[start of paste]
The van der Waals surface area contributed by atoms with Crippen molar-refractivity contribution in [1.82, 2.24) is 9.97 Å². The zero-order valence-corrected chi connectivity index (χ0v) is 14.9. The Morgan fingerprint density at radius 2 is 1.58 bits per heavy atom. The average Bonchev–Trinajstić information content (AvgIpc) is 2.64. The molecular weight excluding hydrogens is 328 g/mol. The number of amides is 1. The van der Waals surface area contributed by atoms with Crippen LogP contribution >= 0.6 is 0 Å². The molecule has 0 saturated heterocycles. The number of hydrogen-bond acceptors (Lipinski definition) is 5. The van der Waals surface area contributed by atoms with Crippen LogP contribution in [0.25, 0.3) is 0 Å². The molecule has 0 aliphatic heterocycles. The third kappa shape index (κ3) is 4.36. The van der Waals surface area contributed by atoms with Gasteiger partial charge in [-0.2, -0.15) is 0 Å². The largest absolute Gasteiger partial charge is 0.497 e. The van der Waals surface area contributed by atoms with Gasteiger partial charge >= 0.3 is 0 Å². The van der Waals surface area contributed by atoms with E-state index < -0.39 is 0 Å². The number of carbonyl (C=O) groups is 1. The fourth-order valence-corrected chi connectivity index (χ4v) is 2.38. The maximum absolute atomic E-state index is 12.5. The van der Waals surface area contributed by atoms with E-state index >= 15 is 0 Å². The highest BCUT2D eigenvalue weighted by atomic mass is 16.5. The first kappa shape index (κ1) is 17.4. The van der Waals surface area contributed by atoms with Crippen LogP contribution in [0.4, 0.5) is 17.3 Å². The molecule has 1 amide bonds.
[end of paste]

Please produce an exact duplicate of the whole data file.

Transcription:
The van der Waals surface area contributed by atoms with Crippen molar-refractivity contribution in [1.82, 2.24) is 9.97 Å². The zero-order valence-corrected chi connectivity index (χ0v) is 14.9. The Morgan fingerprint density at radius 2 is 1.58 bits per heavy atom. The average Bonchev–Trinajstić information content (AvgIpc) is 2.64. The molecular weight excluding hydrogens is 328 g/mol. The number of amides is 1. The van der Waals surface area contributed by atoms with Crippen LogP contribution >= 0.6 is 0 Å². The molecule has 0 saturated heterocycles. The number of hydrogen-bond acceptors (Lipinski definition) is 5. The van der Waals surface area contributed by atoms with Crippen LogP contribution in [0.25, 0.3) is 0 Å². The molecule has 0 aliphatic heterocycles. The third kappa shape index (κ3) is 4.36. The van der Waals surface area contributed by atoms with Gasteiger partial charge in [-0.2, -0.15) is 0 Å². The largest absolute Gasteiger partial charge is 0.497 e. The van der Waals surface area contributed by atoms with Gasteiger partial charge >= 0.3 is 0 Å². The van der Waals surface area contributed by atoms with E-state index < -0.39 is 0 Å². The number of carbonyl (C=O) groups is 1. The fourth-order valence-corrected chi connectivity index (χ4v) is 2.38. The maximum absolute atomic E-state index is 12.5. The van der Waals surface area contributed by atoms with E-state index >= 15 is 0 Å². The highest BCUT2D eigenvalue weighted by atomic mass is 16.5. The first kappa shape index (κ1) is 17.4. The van der Waals surface area contributed by atoms with Crippen LogP contribution in [0.4, 0.5) is 17.3 Å². The molecule has 1 amide bonds.